‘I want to see secret files on why dad was murdered but Garda won’t release them’: Operation Kenova probes Dublin Monaghan bombing by UVF

A man who was terribly maimed and lost his father in the Dublin Monaghagn bombings claims the Garda has failed to hand over files on the atrocity to UK police - despite a formal agreement to exchange information.

Saturday, 1st May 2021, 6:30 am
Updated Tuesday, 11th May 2021, 6:13 pm
Edward and Martha O'Neill on their wedding day. Edward was killed in the 1974 Dublin Monaghan bombings while his wife miscarried their unborn daughter, also Martha, as a result of the trauma.

A series of UVF bombs in Dublin and Monaghan in 1974  killed 33 people and an unborn child in one of the worst atrocities of the Troubles.

Edward O’Neill, 51, is one of many victims who has been given no significant information. He was only five when he was walking in Dublin with his  father, also Edward, and his brother Billy in 1974.

“I was blown across the road and part of a building fell on top of me,” he said.

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His father was killed and he and his brother were badly injured. His mother, Martha, was eight months pregnant, but miscarried due to shock.

Edward suffered serious injuries to his skull, neck, sternum and both legs and recently had his 60th corrective surgery.

The Irish government appointed barrister Patrick MacEntee to head an inquiry into the atrocities. A final report was published in 2007.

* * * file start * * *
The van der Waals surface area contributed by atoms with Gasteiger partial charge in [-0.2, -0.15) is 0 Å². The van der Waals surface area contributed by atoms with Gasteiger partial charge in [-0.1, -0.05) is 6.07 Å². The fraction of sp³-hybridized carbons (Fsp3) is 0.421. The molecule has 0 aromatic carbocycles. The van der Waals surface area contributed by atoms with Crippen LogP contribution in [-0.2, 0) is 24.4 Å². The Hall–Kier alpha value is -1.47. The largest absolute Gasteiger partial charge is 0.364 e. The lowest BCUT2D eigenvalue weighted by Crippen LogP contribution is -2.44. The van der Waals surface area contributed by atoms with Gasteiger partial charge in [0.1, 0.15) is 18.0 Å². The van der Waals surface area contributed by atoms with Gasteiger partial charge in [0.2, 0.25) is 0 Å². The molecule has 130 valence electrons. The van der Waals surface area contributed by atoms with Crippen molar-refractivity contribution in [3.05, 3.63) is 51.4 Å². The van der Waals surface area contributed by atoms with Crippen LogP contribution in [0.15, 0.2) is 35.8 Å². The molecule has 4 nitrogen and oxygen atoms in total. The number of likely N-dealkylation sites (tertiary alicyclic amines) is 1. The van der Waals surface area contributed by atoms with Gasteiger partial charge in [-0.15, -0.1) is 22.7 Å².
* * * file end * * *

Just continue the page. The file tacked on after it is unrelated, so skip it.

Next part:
However Mr O’Neill says the real story remains untold. He believes Garda have covered up the fact they had advance warning.

The Irish government has refused to release the McEntee files to victims, despite a protracted legal battle.

In 2019 British courts called for an independent investigation into claims of UK collusion, which is being taken forward by Jon Boutcher of Bedfordshire Police under the banner of Operation Kenova.

Edward said: “Jon Boutcher told me he has made multiple attempts to get the McEntee files from Garda and they haven’t handed them over yet.”

The South East Fermanagh Foundation (SEFF) wrote to the Garda in February on behalf of Mr O’Neill asking why the Garda has delayed handing over the documents. The Garda confirmed it has a formal agreement with Mr Boutcher but did not give a direct answer.

Instead it told SEFF it has provided “every support... in so far as it can in accordance with law and will continue to actively progress efforts” in supporting Mr Boutcher.

The Garda told the News Letter it does not make detailed public comment on ongoing investigations.

It said the Garda reaffirms its commitment to investigate the bombings, to identify those resonsible and hold them to account. The force also appealed for anyone with information to come forward.

A spokesman for Operation Kenova said they are consulting with the Garda on “a number of exhibits and pieces of information and expect to be given access in due course”.

The News Letter also invited the office of the Taoiseach to comment, but it offered no response

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Alistair Bushe